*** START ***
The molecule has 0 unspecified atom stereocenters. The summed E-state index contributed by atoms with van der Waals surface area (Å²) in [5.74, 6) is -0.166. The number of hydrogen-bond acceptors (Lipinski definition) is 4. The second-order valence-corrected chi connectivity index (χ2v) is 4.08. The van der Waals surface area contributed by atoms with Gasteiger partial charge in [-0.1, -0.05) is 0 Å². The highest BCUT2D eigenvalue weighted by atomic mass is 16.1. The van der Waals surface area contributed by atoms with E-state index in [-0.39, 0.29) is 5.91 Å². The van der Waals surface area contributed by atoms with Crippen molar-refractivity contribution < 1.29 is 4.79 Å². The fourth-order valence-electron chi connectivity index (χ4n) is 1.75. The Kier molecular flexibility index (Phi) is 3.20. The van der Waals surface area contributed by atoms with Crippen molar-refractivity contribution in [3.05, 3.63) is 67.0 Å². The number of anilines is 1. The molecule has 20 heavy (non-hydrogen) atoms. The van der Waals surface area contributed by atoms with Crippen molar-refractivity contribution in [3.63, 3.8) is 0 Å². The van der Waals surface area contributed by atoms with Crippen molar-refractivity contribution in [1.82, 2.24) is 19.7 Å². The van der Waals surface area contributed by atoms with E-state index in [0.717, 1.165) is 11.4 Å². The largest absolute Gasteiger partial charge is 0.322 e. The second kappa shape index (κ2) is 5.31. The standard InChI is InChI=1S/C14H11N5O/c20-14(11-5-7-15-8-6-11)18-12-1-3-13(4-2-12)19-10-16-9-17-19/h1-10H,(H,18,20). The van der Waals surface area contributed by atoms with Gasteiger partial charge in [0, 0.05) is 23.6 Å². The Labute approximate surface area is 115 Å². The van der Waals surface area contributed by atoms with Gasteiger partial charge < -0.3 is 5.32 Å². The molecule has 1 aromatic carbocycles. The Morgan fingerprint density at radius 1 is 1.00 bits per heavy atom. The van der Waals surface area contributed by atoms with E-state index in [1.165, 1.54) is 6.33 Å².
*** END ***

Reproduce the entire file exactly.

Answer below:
The molecule has 0 unspecified atom stereocenters. The summed E-state index contributed by atoms with van der Waals surface area (Å²) in [5.74, 6) is -0.166. The number of hydrogen-bond acceptors (Lipinski definition) is 4. The second-order valence-corrected chi connectivity index (χ2v) is 4.08. The van der Waals surface area contributed by atoms with Gasteiger partial charge in [-0.1, -0.05) is 0 Å². The highest BCUT2D eigenvalue weighted by atomic mass is 16.1. The van der Waals surface area contributed by atoms with E-state index in [-0.39, 0.29) is 5.91 Å². The van der Waals surface area contributed by atoms with Crippen molar-refractivity contribution < 1.29 is 4.79 Å². The fourth-order valence-electron chi connectivity index (χ4n) is 1.75. The Kier molecular flexibility index (Phi) is 3.20. The van der Waals surface area contributed by atoms with Crippen molar-refractivity contribution in [3.05, 3.63) is 67.0 Å². The number of anilines is 1. The molecule has 20 heavy (non-hydrogen) atoms. The van der Waals surface area contributed by atoms with Crippen molar-refractivity contribution in [3.63, 3.8) is 0 Å². The van der Waals surface area contributed by atoms with Crippen molar-refractivity contribution in [1.82, 2.24) is 19.7 Å². The van der Waals surface area contributed by atoms with E-state index in [0.717, 1.165) is 11.4 Å². The largest absolute Gasteiger partial charge is 0.322 e. The second kappa shape index (κ2) is 5.31. The standard InChI is InChI=1S/C14H11N5O/c20-14(11-5-7-15-8-6-11)18-12-1-3-13(4-2-12)19-10-16-9-17-19/h1-10H,(H,18,20). The van der Waals surface area contributed by atoms with Gasteiger partial charge in [0, 0.05) is 23.6 Å². The Labute approximate surface area is 115 Å². The van der Waals surface area contributed by atoms with Gasteiger partial charge < -0.3 is 5.32 Å². The molecule has 1 aromatic carbocycles. The Morgan fingerprint density at radius 1 is 1.00 bits per heavy atom. The van der Waals surface area contributed by atoms with E-state index in [1.165, 1.54) is 6.33 Å².